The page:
So we tend to “dabble.” And, in the scheme of wildfire and the resulting destruction, nothing really changes. What a shame. It does not have to be this way.

    Talk about “dabbling.” A 1999 General Accounting Office (GAO) report noted that “the most extensive and serious problem related to the health of forests in the interior West is the over-accumulation of vegetation, which has caused an increasing number of large, intense, uncontrollable, and catastrophically destructive wildfires” (Western National Forests: A Cohesive Strategy is Needed to Address Catastrophic Wildfire Threats, gao.gov/products/RCED-99-65). A year later, when the National Fire Plan, “Managing the Impacts of Wildfires on Communities and the Environment,” was written, it was thought that about $850 million would be required annually to more effectively address the issue of hazardous-fuels removal.

    More recently, a 2013 Congressional Research Service report noted that “If a comprehensive program were undertaken to reduce fuels on all high-risk and moderate-risk federal lands, using GAO’s treatment cost rate of $300 per acre, the total cost would come to $69 billion—$39 billion for FS lands and $30 billion for DOI [Department of the Interior] lands—for initial treatment. This would come to $4.3 billion annually over 16 years” (tinyurl.com/ya3kllfp).

    The current Forest Service budget is nowhere close to adequate for reducing fuels on all high risk and moderate-risk federal lands; it’s about one-half the level needed back on 2001! In 2001, there were an estimated 38 million acres on our national forests considered to be at high risk from destructive wildfires. Today, the estimate is 80 million acres. So, after spending about $5 billion on hazardous-fuels treatments since 2001, there are an additional 42 million acres at high risk. To overstate the obvious: You cannot address a problem of this magnitude with such excessively inadequate resources.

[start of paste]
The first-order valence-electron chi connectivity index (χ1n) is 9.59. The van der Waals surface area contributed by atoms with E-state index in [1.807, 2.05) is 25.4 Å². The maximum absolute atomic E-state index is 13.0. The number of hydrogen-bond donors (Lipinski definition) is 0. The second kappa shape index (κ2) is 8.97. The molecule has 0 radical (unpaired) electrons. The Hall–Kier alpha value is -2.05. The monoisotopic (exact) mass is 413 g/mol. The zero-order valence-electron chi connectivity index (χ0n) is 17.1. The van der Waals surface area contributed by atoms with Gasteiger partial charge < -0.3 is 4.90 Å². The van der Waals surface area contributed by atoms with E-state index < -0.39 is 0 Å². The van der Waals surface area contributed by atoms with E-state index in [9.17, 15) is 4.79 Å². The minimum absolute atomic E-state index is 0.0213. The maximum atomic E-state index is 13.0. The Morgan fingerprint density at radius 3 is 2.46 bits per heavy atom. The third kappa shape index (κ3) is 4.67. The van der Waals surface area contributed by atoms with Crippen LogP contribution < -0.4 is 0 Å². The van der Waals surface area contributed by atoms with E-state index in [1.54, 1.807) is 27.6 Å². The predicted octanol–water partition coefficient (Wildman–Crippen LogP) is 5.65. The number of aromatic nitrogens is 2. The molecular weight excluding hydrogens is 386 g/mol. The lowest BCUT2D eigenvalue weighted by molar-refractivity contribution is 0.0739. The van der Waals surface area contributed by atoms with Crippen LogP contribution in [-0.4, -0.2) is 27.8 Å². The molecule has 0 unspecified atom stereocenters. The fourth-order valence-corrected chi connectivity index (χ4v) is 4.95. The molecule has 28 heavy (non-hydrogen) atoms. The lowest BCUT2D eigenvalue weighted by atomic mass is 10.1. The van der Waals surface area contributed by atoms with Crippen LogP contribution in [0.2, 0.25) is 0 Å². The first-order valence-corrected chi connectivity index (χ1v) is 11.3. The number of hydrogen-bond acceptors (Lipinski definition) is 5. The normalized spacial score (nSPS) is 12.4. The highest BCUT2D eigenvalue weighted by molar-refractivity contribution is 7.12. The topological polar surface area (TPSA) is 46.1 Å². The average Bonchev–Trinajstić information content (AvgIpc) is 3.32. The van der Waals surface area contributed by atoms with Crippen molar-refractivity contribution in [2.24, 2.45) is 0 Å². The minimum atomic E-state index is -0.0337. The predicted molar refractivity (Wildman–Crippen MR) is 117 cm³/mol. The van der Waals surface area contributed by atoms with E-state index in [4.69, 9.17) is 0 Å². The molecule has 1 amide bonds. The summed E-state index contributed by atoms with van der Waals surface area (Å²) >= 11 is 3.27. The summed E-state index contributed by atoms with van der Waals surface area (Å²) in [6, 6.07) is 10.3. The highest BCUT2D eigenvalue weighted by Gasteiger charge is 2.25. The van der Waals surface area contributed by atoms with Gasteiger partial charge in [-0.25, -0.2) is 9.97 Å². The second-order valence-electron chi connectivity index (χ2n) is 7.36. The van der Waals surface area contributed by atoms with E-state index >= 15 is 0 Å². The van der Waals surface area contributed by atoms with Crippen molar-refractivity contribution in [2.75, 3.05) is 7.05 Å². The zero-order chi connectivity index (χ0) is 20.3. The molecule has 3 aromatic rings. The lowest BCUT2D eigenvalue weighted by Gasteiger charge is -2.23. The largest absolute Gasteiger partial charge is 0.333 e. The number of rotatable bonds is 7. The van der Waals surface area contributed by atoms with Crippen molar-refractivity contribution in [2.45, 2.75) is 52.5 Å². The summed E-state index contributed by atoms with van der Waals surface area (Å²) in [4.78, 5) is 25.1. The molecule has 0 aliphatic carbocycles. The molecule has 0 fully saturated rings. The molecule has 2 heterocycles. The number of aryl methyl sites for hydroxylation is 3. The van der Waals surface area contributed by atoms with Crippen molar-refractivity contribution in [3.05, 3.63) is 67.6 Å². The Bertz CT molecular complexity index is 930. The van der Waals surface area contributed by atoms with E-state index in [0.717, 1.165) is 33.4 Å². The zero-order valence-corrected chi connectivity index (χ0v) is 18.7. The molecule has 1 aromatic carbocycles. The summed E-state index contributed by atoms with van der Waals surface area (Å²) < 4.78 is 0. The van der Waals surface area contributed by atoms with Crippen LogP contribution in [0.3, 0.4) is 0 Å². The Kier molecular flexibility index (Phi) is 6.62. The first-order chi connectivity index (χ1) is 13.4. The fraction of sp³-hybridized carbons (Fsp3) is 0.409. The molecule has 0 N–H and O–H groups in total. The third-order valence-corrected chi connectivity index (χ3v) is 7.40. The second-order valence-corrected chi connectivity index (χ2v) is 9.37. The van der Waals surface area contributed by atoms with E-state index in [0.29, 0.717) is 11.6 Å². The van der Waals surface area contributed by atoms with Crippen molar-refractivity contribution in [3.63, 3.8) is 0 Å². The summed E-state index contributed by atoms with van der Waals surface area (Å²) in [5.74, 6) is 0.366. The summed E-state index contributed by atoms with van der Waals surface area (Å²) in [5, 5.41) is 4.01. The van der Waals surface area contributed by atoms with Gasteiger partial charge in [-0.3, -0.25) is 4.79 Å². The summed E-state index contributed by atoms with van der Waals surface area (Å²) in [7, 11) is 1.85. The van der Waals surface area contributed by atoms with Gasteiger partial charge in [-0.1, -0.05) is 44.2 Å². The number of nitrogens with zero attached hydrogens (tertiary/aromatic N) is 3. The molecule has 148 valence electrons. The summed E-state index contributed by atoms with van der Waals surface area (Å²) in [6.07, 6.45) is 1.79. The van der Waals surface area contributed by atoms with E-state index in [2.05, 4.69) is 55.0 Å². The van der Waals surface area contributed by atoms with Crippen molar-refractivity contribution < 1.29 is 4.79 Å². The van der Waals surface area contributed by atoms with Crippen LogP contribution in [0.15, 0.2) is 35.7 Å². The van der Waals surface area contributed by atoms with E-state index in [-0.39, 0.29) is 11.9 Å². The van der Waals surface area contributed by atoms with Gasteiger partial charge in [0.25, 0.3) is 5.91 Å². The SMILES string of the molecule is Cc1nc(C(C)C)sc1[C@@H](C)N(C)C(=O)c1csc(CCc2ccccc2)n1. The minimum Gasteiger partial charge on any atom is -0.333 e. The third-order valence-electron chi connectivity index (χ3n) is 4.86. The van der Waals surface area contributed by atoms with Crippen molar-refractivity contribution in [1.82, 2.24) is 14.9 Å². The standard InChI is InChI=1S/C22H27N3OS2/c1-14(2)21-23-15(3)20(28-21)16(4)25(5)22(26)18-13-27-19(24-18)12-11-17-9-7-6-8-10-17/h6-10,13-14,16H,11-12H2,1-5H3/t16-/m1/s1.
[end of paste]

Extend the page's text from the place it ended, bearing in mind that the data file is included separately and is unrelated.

Recently, the National Wildfire Institute drafted an Executive Order that included a call for “Convening a “Commission on the Stewardship of America’s Forests.” This Commission will be co-led by the Secretaries of the United States Department of Agriculture (USDA) and Department of Interior (DOI). The makeup of the Commission will be at the discretion of both Secretaries, but shall include at least the Chief, USDA Forest Service; Director, Bureau of Land Management; Director, National Park Service; and, President, National Association of State Foresters. The Commission will fully utilize the collective insight and innovation of a wide range of partners so trees, forests and forest ecosystems across all landscapes can become healthy, sustainable and more resilient to disturbances such as insects and diseases and wildfire.”

    On December 18, 2018, an Executive Order [EO] was signed by the President entitled, “EO on Promoting Active Management of America’s Forests, Rangelands, and other Federal Lands to Improve Conditions and Reduce Wildfire Risk.” Unfortunately, this EO did not included any contemporary direction such as a National Commission and both the 2019 and the President’s Proposed 2020 budgets lack the resources to do anything but watch the text of the signed EO to fade away. Again, what a huge opportunity lost.

    What is astounding to me is that the United States knows what to do. But, with leadership voids and a Congress that seems stuck on constantly reacting to the short-term, a campaign on “aggressive forest management to ensure effective fire management” seems like a bridge too far. What an opportunity lost that could address the greatest landscape scape conservation issue of our time. Now, that’s an emergency.

    Very respectfully,